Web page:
With global consumers demanding for a halt in the use of antibiotics in animal feed, manufacturers must adapt by supplying safer alternatives to the market.
In some regions of the world antibiotics are still commonly added in livestock diets for several different reasons: treatment, prevention of disease and growth promotion. Despite growing consumer remonstrations, antibiotics continue to be used to keep animals healthy, increase yield and improve producers’ profitability.
In recent years, the use of antibiotics in animal feed has become increasingly restricted and even banned in the European Union. Over in Asia, countries such as India and China are applying similar restrictions as public concern regarding its excessive use in animal feed continues to rise.
Amid the mounting public objection and intensification of government policies, global demand for animal feed continues to rise. As highlighted by Alltech’s 2017 Global Feed Survey, international animal feed tonnage has exceeded one billion metric tons for the first time, with the United States and China combining to produce one-third of global production.
With Asia responsible for 37% of global feed production, making it the world’s top feed-producing region, how are we able to overcome these concerns, but still meet the food and consumption demands of the global market?
Going the natural way
Unfortunately, there is no “magic product” to simply replace antibiotics used in feed for livestock. Amid ever-growing consumption levels of meat and poultry products from a growing population, animal feed-food manufacturers are working hard to come up with alternative, cost-effective ingredients to maintain animals’ health and performance.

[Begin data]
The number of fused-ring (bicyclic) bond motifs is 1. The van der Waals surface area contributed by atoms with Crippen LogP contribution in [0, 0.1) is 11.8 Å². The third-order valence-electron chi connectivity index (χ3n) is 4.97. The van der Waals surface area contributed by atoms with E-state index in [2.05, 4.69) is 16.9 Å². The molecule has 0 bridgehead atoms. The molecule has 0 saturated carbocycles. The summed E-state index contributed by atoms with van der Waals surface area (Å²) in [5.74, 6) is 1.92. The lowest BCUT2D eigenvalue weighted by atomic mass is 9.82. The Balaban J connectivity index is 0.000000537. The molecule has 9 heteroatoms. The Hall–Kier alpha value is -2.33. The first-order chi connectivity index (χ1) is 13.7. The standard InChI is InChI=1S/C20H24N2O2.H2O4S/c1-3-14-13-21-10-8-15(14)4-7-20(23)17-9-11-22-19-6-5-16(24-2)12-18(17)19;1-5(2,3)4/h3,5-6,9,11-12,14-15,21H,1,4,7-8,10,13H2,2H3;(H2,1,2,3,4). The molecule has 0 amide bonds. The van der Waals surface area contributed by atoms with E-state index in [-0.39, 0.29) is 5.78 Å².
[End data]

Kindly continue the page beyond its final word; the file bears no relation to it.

Among the methods widely adopted in recent years are organic acids, which are widely found in plants or animal tissues, and phytogenic feed additives derived from herbs, plant extracts, spices and essential oils. Alongside these solutions, scientists and food experts are continuing to explore the use of prebiotics and probiotics as additional performance boosters to help keep off animal diseases.
DKSH recently worked with a Dutch company to promote and distribute a new generation of feed additives that reduces antibiotic levels in animal feed across five countries in South East Asia, namely Indonesia, Malaysia, Philippines, Thailand and Vietnam.
Due to this manufacturer’s unique organic origin blends, these feed additives do not harm the environment, are naturally degradable and offer an effective alternative to antibiotics for animal feed applications.
In conclusion, there is a pressing need for the Asian animal feed market to transform itself into a safer and more sustainable industry. This can be achieved through a combination of good management practices, biosecurity, hygiene procedures and the introduction of alternative additives to reduce the risk of infection on farms.
For me, a good way to achieve this is to replace antibiotics and go the sustainable and natural way.
Tanja Schaffer is a doctor in chemistry, based in Switzerland. She is currently responsible for DKSH’s Business Line Pharmaceutical Industry globally (excluding Japan).